It happens in movies all the time. Two lonely, guarded people suddenly lower their defenses and connect. The stars align. Cupid shoots his arrow. They reveal what’s truly in their hearts. They step outside, it’s dark, a light snow is falling and carolers are caroling in front of a Christmas tree ablaze with lights. Our two heroes have finally had that moment of emotional intimacy we’ve been waiting two hours for, and it’s….corny and cliche and all that, but still beautiful.
Emotional intimacy is beautiful, and it can happen just that way, with a sudden wonderful opening of the heart that is all the more wonderful for being serendipitous and unexpected. But for most people, emotional intimacy is hard to maintain with their partner over the long term, even when the relationship is loving and committed in every other way.
Typically one partner longs for that feeling of emotional intimacy more—or is more aware of longing for it—than the other. They want that heart-to-heart connection. They want to feel they can tell their partner anything and everything and he or she will relate and understand. And they want their partner to feel the same about them.
They remember the times when the two of them could talk and laugh for hours while looking into each other’s eyes. Now it seems they can barely keep a 20-minute conversation going between them without 19 of those minutes being devoted to family logistics and their kids.
It’s a painful feeling. But if you’re the partner who wants more intimacy, you’ve probably noticed that saying things like “we never talk anymore!” or “you never take me out on a date!”—what couple therapists call “protest behavior”—only makes your partner withdraw even more.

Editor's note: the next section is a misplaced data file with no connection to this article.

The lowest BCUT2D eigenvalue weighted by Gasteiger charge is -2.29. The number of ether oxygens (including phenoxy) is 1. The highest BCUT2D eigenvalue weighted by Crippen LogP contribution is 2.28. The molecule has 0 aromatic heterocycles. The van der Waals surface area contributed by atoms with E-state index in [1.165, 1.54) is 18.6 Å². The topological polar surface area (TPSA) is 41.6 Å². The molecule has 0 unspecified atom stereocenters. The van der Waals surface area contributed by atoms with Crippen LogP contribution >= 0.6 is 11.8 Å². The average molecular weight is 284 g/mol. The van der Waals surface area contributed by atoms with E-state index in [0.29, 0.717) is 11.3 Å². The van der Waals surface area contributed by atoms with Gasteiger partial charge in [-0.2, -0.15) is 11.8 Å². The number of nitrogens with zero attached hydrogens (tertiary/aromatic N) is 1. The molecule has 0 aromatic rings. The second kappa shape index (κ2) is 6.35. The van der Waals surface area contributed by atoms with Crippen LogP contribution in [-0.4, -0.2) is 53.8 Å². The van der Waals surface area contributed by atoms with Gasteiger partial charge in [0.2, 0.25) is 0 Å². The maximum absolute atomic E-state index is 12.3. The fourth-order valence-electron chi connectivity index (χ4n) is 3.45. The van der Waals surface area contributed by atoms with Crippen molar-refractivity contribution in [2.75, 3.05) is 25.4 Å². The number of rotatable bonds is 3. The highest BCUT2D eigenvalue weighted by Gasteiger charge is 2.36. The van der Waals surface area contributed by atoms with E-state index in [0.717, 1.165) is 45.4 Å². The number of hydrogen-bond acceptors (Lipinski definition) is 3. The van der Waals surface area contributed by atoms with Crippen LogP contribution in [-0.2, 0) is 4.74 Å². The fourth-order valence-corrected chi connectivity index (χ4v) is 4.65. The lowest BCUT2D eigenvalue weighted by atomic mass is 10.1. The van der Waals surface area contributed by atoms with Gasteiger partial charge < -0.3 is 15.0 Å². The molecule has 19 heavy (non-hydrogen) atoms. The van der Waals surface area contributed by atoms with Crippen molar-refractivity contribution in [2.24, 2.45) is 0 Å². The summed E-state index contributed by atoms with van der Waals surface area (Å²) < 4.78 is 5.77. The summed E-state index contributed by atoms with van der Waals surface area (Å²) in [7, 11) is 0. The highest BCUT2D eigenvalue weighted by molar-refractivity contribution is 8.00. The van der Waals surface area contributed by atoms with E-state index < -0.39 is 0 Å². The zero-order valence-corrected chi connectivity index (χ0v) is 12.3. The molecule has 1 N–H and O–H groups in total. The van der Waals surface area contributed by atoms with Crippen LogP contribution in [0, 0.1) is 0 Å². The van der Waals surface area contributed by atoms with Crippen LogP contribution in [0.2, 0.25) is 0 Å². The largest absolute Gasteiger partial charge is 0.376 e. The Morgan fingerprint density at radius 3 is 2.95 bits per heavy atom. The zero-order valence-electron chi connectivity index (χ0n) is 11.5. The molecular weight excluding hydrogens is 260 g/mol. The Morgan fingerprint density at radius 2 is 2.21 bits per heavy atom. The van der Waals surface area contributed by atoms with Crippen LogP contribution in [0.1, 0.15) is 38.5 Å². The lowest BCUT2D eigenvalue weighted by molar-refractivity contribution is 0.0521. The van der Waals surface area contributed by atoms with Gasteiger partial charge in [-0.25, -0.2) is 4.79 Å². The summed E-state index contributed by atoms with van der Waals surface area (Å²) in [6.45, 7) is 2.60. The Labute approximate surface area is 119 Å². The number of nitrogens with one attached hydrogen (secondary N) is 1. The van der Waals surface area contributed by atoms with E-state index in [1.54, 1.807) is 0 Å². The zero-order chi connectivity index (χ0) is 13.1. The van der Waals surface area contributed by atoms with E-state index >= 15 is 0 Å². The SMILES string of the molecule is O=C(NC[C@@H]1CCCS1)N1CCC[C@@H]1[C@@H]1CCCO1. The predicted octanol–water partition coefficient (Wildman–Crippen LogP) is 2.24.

Can you intentionally create more emotional intimacy with your partner, even if they don’t like to “talk about feelings,” or even seem to know what their feelings are?
It may not be easy or quick, but it can be done. It starts with becoming more emotionally connected—emotionally intimate, if you will—with yourself.
The 3 Essential Elements for Emotional Intimacy
Creating emotional intimacy requires three things: emotional awareness, emotional connection, and emotional safety.
Emotional awareness is generally being able to identify and name what you feel.
Emotional connection includes emotional awareness, but goes to a deeper level. When you’re emotionally connected with yourself, you’re in touch with the internal bodily signals (such as the feelings around your heart, or the tightness in your belly) that are the source of your feelings.
People are often afraid to “go there” because they’re only accustomed to feeling those bodily sensations when their emotions are highly intense — in “hot” moments of fear or anger or arousal. But emotional connection (which can also go by the term “interoceptive awareness”) is a powerful source of empathy. When you intentionally use your mind to “tune in” to those bodily feelings during calmer moments, especially when you’re with your partner, you immediately become more emotionally present and responsive.